HAMILTON, ONTARIO, JAN. 11 -- After doing his time for steroid use, Canadian sprinter Ben Johnson tonight had the misfortune of running into a deputy sheriff from Gainesville, Fla., in his first race back -- and losing.

Daron Council, a former narcotics officer who now visits schools to tell students not to use drugs, was a late replacement for a runner who dropped out of the race.

With just two days of preparation, Council upset Johnson, who had been waiting 27 months for this moment, by two-hundredths of a second in the 50 meters at the Hamilton Spectator Indoor Games at Copps Coliseum before a capacity crowd of 17,050, the largest-ever gathering for an indoor track meet in Canada.

Council, who said he was running the 50 for the first time in his life, came from behind to win in 5.75 seconds. Johnson was second in 5.77 and Mike Marsh of Houston third in 5.79. Andre Cason of Tampa finished fourth in 5.80 and Patrick Williams of Jamaica was last in 5.99.

There were three false starts, one by Council, before the runners finally went off. As a result, everyone got off to a slow start. Johnson, known as an extremely fast starter, found himself in the strange position of having to catch the field.

"I got caught in the blocks," he said. "I made up ground, but it was too late."

In a bizarre twist, Johnson and coach Loren Seagrave said they both miscalculated the distance of the race, believing Johnson was running to the first white line on the track (50 yards), rather than the second (50 meters). The strategic mistake didn't seem to matter, though, because Johnson appeared to be farther behind Council at 50 yards than he was 12 1/2 feet later, at the true finish line.

To Council, the excuses didn't matter.

"It means a lot to me," said Council, 26, who trains at the University of Florida. "The crowd got me fired up: 'Ben! Ben! Ben!' I was very satisfied."

This was Johnson's first race since the 1988 Olympics in Seoul, and his first without steroids in a decade, by his own admission. After the race, he was whisked off to be drug tested, officials said, apparently selected at random. Only about 10 athletes of 80 were tested. Johnson had taken -- and passed -- six previous drug tests since Seoul.

"I don't think it was a failure," Johnson said of his race. "It takes a long while before I get into top shape. I was very anxious to get into the blocks. We have a long way to go."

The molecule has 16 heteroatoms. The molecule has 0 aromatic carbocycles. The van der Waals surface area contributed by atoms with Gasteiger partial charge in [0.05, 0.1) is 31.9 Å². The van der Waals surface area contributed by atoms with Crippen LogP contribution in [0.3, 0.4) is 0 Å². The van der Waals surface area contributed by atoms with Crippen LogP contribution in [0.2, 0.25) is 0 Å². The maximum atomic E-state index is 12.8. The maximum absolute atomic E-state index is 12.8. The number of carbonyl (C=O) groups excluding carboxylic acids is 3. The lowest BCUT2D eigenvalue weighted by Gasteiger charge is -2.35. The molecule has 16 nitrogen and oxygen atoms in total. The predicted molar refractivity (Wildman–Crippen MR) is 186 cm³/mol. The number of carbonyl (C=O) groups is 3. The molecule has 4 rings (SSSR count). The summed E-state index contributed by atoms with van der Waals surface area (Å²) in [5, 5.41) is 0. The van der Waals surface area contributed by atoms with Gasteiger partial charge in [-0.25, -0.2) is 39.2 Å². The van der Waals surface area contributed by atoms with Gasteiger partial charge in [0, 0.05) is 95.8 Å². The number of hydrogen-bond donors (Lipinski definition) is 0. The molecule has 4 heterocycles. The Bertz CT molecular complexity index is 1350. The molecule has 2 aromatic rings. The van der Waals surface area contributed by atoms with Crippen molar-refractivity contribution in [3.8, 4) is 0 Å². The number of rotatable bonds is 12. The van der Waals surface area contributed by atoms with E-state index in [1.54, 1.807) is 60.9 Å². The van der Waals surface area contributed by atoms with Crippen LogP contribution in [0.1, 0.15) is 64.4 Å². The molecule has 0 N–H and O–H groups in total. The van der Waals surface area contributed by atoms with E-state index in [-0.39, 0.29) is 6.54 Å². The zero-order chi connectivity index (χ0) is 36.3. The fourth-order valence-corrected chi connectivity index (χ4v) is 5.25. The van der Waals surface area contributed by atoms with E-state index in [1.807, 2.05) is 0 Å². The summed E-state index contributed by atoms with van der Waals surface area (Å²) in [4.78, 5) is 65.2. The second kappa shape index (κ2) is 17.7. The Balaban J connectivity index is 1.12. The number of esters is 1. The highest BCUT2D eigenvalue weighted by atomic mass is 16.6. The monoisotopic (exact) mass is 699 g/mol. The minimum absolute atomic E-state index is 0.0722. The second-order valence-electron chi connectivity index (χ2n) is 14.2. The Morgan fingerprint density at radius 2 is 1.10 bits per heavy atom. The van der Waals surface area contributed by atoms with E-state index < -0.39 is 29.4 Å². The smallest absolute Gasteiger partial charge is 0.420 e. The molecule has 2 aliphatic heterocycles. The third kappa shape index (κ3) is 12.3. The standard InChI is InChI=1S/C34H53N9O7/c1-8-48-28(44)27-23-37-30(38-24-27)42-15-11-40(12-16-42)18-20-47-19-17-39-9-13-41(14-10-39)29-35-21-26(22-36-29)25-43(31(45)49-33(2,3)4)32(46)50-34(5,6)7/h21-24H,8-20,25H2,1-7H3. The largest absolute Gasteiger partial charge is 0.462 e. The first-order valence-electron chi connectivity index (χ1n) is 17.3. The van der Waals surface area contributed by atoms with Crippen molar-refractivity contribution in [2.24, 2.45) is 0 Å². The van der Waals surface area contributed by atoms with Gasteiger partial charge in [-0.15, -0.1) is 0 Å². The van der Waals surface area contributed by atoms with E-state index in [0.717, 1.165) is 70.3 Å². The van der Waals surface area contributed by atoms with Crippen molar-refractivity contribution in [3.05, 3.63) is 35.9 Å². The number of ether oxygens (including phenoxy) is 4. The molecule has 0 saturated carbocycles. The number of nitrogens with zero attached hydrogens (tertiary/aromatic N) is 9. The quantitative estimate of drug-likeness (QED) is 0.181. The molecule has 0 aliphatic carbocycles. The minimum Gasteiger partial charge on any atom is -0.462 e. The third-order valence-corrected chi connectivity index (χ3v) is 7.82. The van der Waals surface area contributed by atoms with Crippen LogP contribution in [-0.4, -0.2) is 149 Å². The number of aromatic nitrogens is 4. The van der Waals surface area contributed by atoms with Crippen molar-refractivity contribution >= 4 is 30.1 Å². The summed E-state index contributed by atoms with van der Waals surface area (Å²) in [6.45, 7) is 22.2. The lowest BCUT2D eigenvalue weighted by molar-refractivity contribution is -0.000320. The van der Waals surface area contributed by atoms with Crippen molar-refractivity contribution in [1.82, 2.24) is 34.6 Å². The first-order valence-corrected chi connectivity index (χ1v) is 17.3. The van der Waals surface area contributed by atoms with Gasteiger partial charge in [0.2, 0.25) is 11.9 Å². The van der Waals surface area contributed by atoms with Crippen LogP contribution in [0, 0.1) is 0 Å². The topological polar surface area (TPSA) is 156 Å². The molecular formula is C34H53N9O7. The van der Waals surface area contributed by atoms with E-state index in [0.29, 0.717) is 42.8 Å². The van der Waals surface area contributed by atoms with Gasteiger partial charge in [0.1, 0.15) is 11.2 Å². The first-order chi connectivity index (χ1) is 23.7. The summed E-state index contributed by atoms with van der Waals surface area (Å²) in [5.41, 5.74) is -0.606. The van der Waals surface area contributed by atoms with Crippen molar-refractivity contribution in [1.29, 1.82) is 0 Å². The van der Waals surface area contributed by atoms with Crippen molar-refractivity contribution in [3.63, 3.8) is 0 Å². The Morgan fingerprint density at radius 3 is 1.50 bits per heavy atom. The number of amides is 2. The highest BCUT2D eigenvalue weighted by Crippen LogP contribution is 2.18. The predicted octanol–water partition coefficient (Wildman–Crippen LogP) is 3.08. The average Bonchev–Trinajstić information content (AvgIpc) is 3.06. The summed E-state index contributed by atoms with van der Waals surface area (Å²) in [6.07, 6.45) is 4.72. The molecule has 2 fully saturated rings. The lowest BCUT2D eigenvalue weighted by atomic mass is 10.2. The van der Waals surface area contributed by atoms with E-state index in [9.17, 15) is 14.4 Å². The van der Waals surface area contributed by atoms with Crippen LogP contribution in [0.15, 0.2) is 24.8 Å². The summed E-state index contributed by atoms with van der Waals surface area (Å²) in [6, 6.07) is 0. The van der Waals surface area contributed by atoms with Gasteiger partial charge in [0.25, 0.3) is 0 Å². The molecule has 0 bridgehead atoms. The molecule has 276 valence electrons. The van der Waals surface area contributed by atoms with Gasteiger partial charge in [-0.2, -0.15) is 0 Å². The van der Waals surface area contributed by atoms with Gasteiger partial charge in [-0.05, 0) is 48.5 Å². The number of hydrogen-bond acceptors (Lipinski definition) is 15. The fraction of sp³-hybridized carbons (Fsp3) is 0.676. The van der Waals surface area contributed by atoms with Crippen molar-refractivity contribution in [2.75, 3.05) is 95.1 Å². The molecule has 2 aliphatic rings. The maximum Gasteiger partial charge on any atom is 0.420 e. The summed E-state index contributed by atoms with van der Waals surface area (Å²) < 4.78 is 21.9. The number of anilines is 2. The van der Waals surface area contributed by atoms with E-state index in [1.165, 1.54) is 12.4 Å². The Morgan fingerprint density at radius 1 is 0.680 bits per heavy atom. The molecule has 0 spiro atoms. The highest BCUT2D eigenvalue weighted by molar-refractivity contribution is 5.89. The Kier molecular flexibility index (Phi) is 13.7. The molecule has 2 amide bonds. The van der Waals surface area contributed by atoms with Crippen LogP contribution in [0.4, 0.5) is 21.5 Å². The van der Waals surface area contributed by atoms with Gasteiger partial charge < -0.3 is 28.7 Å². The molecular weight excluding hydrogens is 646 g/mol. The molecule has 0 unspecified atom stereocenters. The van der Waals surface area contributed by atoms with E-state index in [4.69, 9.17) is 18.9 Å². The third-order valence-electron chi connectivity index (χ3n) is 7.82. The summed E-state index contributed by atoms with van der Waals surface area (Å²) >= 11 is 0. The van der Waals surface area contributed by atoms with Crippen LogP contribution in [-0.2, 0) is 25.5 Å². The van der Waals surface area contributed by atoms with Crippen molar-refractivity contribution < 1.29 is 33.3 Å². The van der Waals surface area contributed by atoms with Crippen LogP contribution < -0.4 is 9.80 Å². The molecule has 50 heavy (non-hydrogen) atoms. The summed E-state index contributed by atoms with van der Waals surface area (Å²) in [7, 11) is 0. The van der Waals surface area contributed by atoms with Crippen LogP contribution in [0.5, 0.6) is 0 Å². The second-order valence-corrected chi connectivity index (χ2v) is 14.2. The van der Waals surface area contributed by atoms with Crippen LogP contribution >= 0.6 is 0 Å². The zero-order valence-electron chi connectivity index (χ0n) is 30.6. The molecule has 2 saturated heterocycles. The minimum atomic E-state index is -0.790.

Johnson, who is scheduled to run eight more races this winter, might face a significant loss in earning power if he doesn't come back with a victory in his next race in Los Angeles a week from tonight. Then again, there are others who believe the true test of Johnson's steroid-free ability will come later this year during the outdoor season, when he finally runs the 100 meters.

Still, Johnson is trying the most difficult of comebacks. He just turned 29, which is well past a sprinter's prime. No man ever has run under 10 seconds in the 100 meters at his age.

Johnson nervously appeared on the track two hours before his race. He appeared thinner in his green sweatsuit. He nudged his starting blocks into position with his feet. He practiced his starts. He fidgeted. It is very unusual to see a runner on the track so early, but it was believed he went to the track to escape reporters working near the warm-up area under the stands.

Johnson used to walk onto a track as if he owned it. Tonight, he was an anxious visitor.

"When you ran against Ben, it was, who was going to get second," said Council, a last-minute replacement for his training partner, Dennis Mitchell. "He looked a lot smaller. I was wondering, can this guy have the same power? It used to be his first step would literally bump me off the track."

Johnson set the world record of 5.55 seconds in this event four years ago, but lost it after he admitting he used steroids before that race. He also had his world records of 9.79 seconds and 9.83 seconds in the 100 meters, and his world mark of 6.41 seconds in the 60 meters, taken away for the same reason.

Before his suspension, Johnson was a wonderful runner indoors because of his renowned burst from the blocks. He came here with a 10-meet unbeaten streak indoors, dating to March 1987. The 50 meters requires only about 25 strides, so there is not much a runner can do to correct a slow start. It was Johnson's quick start out of the blocks in the 100 in Seoul that easily propelled him past Carl Lewis.

But that was long ago. Apparently training without steroids, Johnson said he weighs 174 pounds, which is what he weighed in Seoul. But he no longer has the bulging biceps and chest. And, tonight at least, he no longer had an explosive start.